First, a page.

Wild animals.

Phillip MGBGT

Regular member
Site Supporter
Joined
Oct 23, 2018
Messages
252
I sat with a cuppa earlier on this morning and started to ponder over otters, mink and wild boar etc.

We had otters, wild boar, wolves and further back even bear, running around, what impact on the environment did they they have back then? :unsure:

How did the natural world cope with it or deal with it, was it affected by it as much as it is today ? :unsure:

How did it affect our anscesters and how did they cope with it ? :unsure:

Then I moved onto, we are now seeing bigger fish than ever before, is it due to the lack of these animals having a major effect ?:unsure:

Why are cormorants inland so much ? :unsure:

We put more and more fertiliser on our crops and agricultural land so this must be leaching into the water courses and giving water plants a boost, so going up the food chain and eventually into the fish we angle for doesn't it ? :unsure:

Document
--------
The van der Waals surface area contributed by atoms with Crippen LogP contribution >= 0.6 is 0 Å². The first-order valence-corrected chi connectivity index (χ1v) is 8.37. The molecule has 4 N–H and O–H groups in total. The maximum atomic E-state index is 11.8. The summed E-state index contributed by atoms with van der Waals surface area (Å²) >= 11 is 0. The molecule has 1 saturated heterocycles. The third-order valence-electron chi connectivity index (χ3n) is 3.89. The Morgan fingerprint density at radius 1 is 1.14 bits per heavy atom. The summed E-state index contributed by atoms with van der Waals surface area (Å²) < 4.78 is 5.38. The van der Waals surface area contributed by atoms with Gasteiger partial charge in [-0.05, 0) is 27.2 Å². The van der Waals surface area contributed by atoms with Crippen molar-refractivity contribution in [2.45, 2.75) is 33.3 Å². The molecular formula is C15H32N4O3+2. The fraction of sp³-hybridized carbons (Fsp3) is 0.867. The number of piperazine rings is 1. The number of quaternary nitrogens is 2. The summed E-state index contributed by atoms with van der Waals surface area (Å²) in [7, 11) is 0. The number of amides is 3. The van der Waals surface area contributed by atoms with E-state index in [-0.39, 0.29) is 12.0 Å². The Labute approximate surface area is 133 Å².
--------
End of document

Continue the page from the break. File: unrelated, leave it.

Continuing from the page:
We have some strange thoughts don't we when it's quite, you've got a pot of tea and you are on you're own.
:unsure:
Well I do anyway. :) :);)
 

RedhillPhil

Computers verified, riots quelled, wars started.
Site Supporter
Joined
Aug 6, 2011
Messages
7,468
When we had wolves and bears the population was a hundredth of what it is to-day. Otters and Boar are still running around. The country was covered in woodland.
We are seeing bigger fish because they get fed more. Wild Carp - the ancestors of the fish that were introduced here as food for Fridays - would never reach the size that the modern aquatic zeppelins do on their high protein diets of pellets and boilies. Other fish living in the same water are eating the same and getting bigger. Tench and Bream grow to sizes that were unimaginable when I started seriously fishing circa 1960.
Cormorants are a nuisance inland because we've supplied them with easy pickings.
You're correct about agricultural run-off. It's the price that we pay for wanting cheap food. The available land for agriculture is lessening as the populace is growing and demanding housing. The village of Southwater where I now live is now a growing town of some 19,000 souls. The hundreds of houses that's have and are being built are all occupying what was once farmland.
 
Top